My UPLB tour had to be cut short because of the incessant way the sun is making his presence felt. Nostalgia would have kept me from minding the impending threat of skin cancer but it was not enough for me not to anticipate heat stroke. Kistna, Nikka and I surrendered to KFC for sanctuary. Later we were joined by Leng. There were only four of us (we were supposed to be 13) but we almost invaded the whole second floor with our reverberating laughter. One set of which was brought about by the idea that some people take acetone to get high. By virtue of reductio ad absurdum, we came up with the hypothetical possibility (Is there such a thing?) of people taking water just to get high. In that case, everyone can afford to go on a laughing trip without worrying about the adverse effects of what they’re taking. But wait, maybe when that time comes water will be toxic and taking it will automatically kill you—no laughing trip there.

A few more laughs later, we were in front of the S.U. building surrounded by almost all of this year’s graduates. Of course, I took pictures. And even if I already have my puny diploma and pink transcript of records at home, I’d still say I blended well with the crowd. I know many of the people that comprised the pack and many of them remember me, although not all of them recall clearly that I’ve been there and I’ve done that last year—graduating, that is.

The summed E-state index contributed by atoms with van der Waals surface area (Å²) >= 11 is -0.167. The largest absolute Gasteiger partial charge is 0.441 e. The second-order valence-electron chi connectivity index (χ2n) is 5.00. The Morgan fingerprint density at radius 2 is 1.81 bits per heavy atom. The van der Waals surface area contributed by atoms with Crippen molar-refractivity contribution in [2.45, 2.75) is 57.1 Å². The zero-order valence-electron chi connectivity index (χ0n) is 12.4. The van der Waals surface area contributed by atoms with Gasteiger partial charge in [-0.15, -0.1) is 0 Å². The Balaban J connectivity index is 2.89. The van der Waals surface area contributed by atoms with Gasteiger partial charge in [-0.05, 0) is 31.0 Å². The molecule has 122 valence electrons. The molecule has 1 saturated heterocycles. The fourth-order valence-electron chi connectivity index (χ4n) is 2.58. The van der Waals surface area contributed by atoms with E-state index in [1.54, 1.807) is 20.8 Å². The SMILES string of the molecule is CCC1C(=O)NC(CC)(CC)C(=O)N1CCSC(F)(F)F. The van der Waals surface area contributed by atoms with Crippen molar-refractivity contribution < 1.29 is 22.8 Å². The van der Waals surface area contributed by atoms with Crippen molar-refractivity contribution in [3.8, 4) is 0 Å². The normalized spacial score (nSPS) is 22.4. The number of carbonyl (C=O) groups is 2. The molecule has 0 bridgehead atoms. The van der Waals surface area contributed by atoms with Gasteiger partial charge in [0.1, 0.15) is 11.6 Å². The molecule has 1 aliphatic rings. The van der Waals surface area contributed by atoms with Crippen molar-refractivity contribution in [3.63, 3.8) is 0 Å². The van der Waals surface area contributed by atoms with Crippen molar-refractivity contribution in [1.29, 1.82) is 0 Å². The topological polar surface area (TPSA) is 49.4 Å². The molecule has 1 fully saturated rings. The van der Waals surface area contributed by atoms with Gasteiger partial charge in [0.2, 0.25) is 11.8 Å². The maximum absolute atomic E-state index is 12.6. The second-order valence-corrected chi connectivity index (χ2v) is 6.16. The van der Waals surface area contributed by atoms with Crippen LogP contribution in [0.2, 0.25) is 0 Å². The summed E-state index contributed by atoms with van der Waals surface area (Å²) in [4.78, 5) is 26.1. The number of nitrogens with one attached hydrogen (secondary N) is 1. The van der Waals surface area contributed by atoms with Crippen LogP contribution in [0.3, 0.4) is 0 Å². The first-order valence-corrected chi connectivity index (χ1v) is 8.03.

To further my point regarding “blending” allow me to relay how I joined this year’s graduates during their practice.

Probably I didn’t get enough of last year’s pre-graduation cacophony that’s why I subjected myself to the same chaos this year. Then again all of my friends were required to join the practice. Since I wanted to be with them and I didn’t have anyone else to hang out with, I went with them as they fell in line, and as they entered the field where the graduates were supposed to sit, and as they established an obscure bond with the event’s marshal (the one who signaled when they were supposed to sit and stand), and as they marched on stage—the highlight of tomorrow’s ceremony.